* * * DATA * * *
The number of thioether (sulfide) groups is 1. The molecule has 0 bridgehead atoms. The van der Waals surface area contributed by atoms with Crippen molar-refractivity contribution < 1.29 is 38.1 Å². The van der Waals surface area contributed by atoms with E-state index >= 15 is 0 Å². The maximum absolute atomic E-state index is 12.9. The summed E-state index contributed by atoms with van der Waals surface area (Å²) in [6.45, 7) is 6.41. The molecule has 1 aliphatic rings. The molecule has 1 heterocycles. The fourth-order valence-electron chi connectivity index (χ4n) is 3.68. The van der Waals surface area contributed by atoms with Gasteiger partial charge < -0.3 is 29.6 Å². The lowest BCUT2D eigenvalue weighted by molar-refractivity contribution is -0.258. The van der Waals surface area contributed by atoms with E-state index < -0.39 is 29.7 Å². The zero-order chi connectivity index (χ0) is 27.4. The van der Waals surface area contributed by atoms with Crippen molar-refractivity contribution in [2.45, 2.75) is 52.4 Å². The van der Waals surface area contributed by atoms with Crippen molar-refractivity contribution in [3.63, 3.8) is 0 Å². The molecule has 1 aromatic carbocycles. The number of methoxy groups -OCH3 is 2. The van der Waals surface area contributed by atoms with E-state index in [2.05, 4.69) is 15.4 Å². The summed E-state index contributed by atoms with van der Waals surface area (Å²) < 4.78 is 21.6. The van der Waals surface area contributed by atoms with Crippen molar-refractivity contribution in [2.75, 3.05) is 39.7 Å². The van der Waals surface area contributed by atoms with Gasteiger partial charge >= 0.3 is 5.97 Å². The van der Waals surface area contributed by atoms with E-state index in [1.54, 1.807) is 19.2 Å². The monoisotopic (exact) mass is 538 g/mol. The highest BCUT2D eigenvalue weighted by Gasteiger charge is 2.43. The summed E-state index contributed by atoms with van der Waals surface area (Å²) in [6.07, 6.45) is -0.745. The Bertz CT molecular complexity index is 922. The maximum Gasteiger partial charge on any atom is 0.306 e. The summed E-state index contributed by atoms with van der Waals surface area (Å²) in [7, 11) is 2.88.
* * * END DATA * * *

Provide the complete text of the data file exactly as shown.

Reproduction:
The number of thioether (sulfide) groups is 1. The molecule has 0 bridgehead atoms. The van der Waals surface area contributed by atoms with Crippen molar-refractivity contribution < 1.29 is 38.1 Å². The van der Waals surface area contributed by atoms with E-state index >= 15 is 0 Å². The maximum absolute atomic E-state index is 12.9. The summed E-state index contributed by atoms with van der Waals surface area (Å²) in [6.45, 7) is 6.41. The molecule has 1 aliphatic rings. The molecule has 1 heterocycles. The fourth-order valence-electron chi connectivity index (χ4n) is 3.68. The van der Waals surface area contributed by atoms with Gasteiger partial charge < -0.3 is 29.6 Å². The lowest BCUT2D eigenvalue weighted by molar-refractivity contribution is -0.258. The van der Waals surface area contributed by atoms with E-state index < -0.39 is 29.7 Å². The zero-order chi connectivity index (χ0) is 27.4. The van der Waals surface area contributed by atoms with Crippen molar-refractivity contribution in [2.45, 2.75) is 52.4 Å². The van der Waals surface area contributed by atoms with Crippen molar-refractivity contribution in [3.63, 3.8) is 0 Å². The molecule has 1 aromatic carbocycles. The number of methoxy groups -OCH3 is 2. The van der Waals surface area contributed by atoms with E-state index in [2.05, 4.69) is 15.4 Å². The summed E-state index contributed by atoms with van der Waals surface area (Å²) < 4.78 is 21.6. The van der Waals surface area contributed by atoms with Crippen molar-refractivity contribution in [2.75, 3.05) is 39.7 Å². The van der Waals surface area contributed by atoms with Gasteiger partial charge >= 0.3 is 5.97 Å². The van der Waals surface area contributed by atoms with E-state index in [1.54, 1.807) is 19.2 Å². The monoisotopic (exact) mass is 538 g/mol. The highest BCUT2D eigenvalue weighted by Gasteiger charge is 2.43. The summed E-state index contributed by atoms with van der Waals surface area (Å²) in [6.07, 6.45) is -0.745. The Bertz CT molecular complexity index is 922. The maximum Gasteiger partial charge on any atom is 0.306 e. The summed E-state index contributed by atoms with van der Waals surface area (Å²) in [7, 11) is 2.88.